- Family: Daisy Family – Compositae, subfamily Asteroideae
(formerly Aster Family – Asteraceae)
- Growing form: Annual herb.
- Height: Up to 3 m (10 feet). Stem unbranched, rough–soft-haired.
- Flower: Flowers 5–40 cm (2–15 in.) wide, single flower-like capitula surrounded by involucral bracts. Capitulum’s ray-florets yellow, tongue-like, neuter; disk florets brownish, tubular, small. Stamens 5. Gynoecium composed of 2 fused carpels. Involucral bracts in 2 rows, leafy, ovate, tapered. Capitula usually solitary, soon nodding.
- Leaves: Lower opposite, upper alternate, stalked. Blade usually broadly ovate, 10–40 cm (4–15 in.) long, at least lower down cordate based, large-toothed.
- Fruit: Long, flat-oval, slightly angular, smoothly haired–virtually glabrous achene, usually tipped with 2 withering bristles.
- Habitat: Harbours, railway yards, bird-feeding places, waste ground, rubbish tips, sometimes seashores. Also an ornamental and useful plant.
- Flowering time: August–September.
Common sunflower is native to the south-west of the USA, around the New Mexico area. As a feral plant it has probably completely disappeared due to cross-breeding, but it has spread with people all around the world. The sunflower is a versatile plant which Native Americans learned to make use of 2,000–3,000 years ago. The seeds are used in e.g. muesli, bread dough, yogurt and porridge, and they contain half their weight in healthy sunflower oil, which is used as a cooking oil and in the margarine industry. Lower grades are used in paint, linseed oil, lubricating oil and lighting.
Sunflowers can grow to astonishing heights and are a handsome addition to gardens and balconies. Their large capitula turn gracefully throughout the day, following the sun and attracting a wide range of wildlife to their abundant care. Butterflies suck their nectar, while bumblebees and honey-bees gather pollen. The flowers also attract many kinds of predatory insects, which control the numbers of aphids and other vermin in the vicinity. Sunflowers that are left to stand during the winter provide nutrition for birds that eat their seeds.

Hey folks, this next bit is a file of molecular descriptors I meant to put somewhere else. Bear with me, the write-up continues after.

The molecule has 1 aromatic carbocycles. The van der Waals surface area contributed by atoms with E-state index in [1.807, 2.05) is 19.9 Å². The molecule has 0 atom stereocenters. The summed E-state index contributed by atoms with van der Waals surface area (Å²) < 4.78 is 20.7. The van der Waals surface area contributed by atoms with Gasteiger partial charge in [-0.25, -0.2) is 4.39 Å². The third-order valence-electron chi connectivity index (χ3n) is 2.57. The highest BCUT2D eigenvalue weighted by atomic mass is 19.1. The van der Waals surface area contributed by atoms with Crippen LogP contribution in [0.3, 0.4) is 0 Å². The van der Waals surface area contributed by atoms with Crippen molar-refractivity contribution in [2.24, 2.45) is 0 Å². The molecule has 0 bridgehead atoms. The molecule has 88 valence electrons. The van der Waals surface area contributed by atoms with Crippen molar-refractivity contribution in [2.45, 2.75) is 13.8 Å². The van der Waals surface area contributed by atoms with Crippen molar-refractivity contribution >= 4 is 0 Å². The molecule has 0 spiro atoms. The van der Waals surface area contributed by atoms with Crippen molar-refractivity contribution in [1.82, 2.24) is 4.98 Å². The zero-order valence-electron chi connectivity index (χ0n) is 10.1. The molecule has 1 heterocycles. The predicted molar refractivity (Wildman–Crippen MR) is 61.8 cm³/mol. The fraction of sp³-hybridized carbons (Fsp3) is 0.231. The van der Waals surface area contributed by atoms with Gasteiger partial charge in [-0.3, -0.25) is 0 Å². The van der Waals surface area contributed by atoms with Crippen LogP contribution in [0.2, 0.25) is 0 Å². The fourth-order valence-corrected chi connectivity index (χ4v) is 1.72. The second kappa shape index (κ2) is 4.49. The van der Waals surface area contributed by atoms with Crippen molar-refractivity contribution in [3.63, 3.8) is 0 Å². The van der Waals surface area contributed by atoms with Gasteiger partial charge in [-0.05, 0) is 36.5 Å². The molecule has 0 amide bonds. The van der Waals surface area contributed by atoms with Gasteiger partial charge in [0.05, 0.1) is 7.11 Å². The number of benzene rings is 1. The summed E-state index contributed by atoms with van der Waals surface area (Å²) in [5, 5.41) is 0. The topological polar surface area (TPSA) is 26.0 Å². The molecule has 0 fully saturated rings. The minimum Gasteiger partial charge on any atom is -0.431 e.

Sunflowers that grow wild in Finland usually spread from seed mixtures that are left out for birds to eat in winter. City cleaning spreads the seeds to dumps and roadsides, and the clearing away of earth, grit and snow from city streets also plays a part in transporting the seeds. Cypselas that end up in water can travel long distances; they are able to float for weeks on end. Some Finnish sunflowers have arrived straight from North America in unwashed maize and soya beans. Sunflowers in Finland do not usually have enough time for their seeds to ripen before winter sets in, so seeds must be imported every year.
Other Helianthus species
When people speak of sunflowers they are almost always referring to common sunflowers, although there are many other species. The sunflower that is most common in Finnish gardens is perennial sunflower (also known as showy sunflower, hybrid prairie sunflower, mountain sunflower, cheerful sunflower, H. x laetiflorus), an almost-native variety which is a tenacious natural hybrid of two species that can survive a long time in old gardens. One of it’s parent plants is Jerusalem artichoke (sunchoke, H. tuberosus) which is grown for its tubers and which is also a member of the sunflower genus.